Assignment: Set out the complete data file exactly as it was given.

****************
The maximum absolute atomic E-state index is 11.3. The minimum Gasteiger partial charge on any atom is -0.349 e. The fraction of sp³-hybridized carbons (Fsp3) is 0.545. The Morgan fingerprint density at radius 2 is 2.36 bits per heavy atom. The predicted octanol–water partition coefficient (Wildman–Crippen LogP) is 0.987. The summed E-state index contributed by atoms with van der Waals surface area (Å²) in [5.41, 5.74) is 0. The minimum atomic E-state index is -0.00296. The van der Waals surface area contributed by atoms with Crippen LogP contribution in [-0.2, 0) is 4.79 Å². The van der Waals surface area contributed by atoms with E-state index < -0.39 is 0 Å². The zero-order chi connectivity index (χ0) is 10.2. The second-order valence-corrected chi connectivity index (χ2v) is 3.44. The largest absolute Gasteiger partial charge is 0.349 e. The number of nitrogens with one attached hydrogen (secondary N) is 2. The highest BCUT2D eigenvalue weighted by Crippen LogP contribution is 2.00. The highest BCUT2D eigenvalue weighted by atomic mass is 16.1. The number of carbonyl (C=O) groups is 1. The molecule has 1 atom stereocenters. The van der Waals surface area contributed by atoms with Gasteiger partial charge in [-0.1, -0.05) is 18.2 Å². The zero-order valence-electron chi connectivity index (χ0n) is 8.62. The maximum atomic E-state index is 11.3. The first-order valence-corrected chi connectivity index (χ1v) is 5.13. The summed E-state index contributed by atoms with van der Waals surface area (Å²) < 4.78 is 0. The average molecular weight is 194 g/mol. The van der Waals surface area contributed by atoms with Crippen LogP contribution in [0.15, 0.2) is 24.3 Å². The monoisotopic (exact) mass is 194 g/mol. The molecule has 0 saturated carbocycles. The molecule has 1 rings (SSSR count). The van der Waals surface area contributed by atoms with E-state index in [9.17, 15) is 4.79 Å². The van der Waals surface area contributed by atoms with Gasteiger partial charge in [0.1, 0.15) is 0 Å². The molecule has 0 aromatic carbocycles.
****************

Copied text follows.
The maximum absolute atomic E-state index is 11.3. The minimum Gasteiger partial charge on any atom is -0.349 e. The fraction of sp³-hybridized carbons (Fsp3) is 0.545. The Morgan fingerprint density at radius 2 is 2.36 bits per heavy atom. The predicted octanol–water partition coefficient (Wildman–Crippen LogP) is 0.987. The summed E-state index contributed by atoms with van der Waals surface area (Å²) in [5.41, 5.74) is 0. The minimum atomic E-state index is -0.00296. The van der Waals surface area contributed by atoms with Crippen LogP contribution in [-0.2, 0) is 4.79 Å². The van der Waals surface area contributed by atoms with E-state index < -0.39 is 0 Å². The zero-order chi connectivity index (χ0) is 10.2. The second-order valence-corrected chi connectivity index (χ2v) is 3.44. The largest absolute Gasteiger partial charge is 0.349 e. The number of nitrogens with one attached hydrogen (secondary N) is 2. The highest BCUT2D eigenvalue weighted by Crippen LogP contribution is 2.00. The highest BCUT2D eigenvalue weighted by atomic mass is 16.1. The number of carbonyl (C=O) groups is 1. The molecule has 1 atom stereocenters. The van der Waals surface area contributed by atoms with Gasteiger partial charge in [-0.1, -0.05) is 18.2 Å². The zero-order valence-electron chi connectivity index (χ0n) is 8.62. The maximum atomic E-state index is 11.3. The first-order valence-corrected chi connectivity index (χ1v) is 5.13. The summed E-state index contributed by atoms with van der Waals surface area (Å²) < 4.78 is 0. The average molecular weight is 194 g/mol. The van der Waals surface area contributed by atoms with Crippen LogP contribution in [0.15, 0.2) is 24.3 Å². The monoisotopic (exact) mass is 194 g/mol. The molecule has 0 saturated carbocycles. The molecule has 1 rings (SSSR count). The van der Waals surface area contributed by atoms with E-state index in [9.17, 15) is 4.79 Å². The van der Waals surface area contributed by atoms with Gasteiger partial charge in [0.1, 0.15) is 0 Å². The molecule has 0 aromatic carbocycles.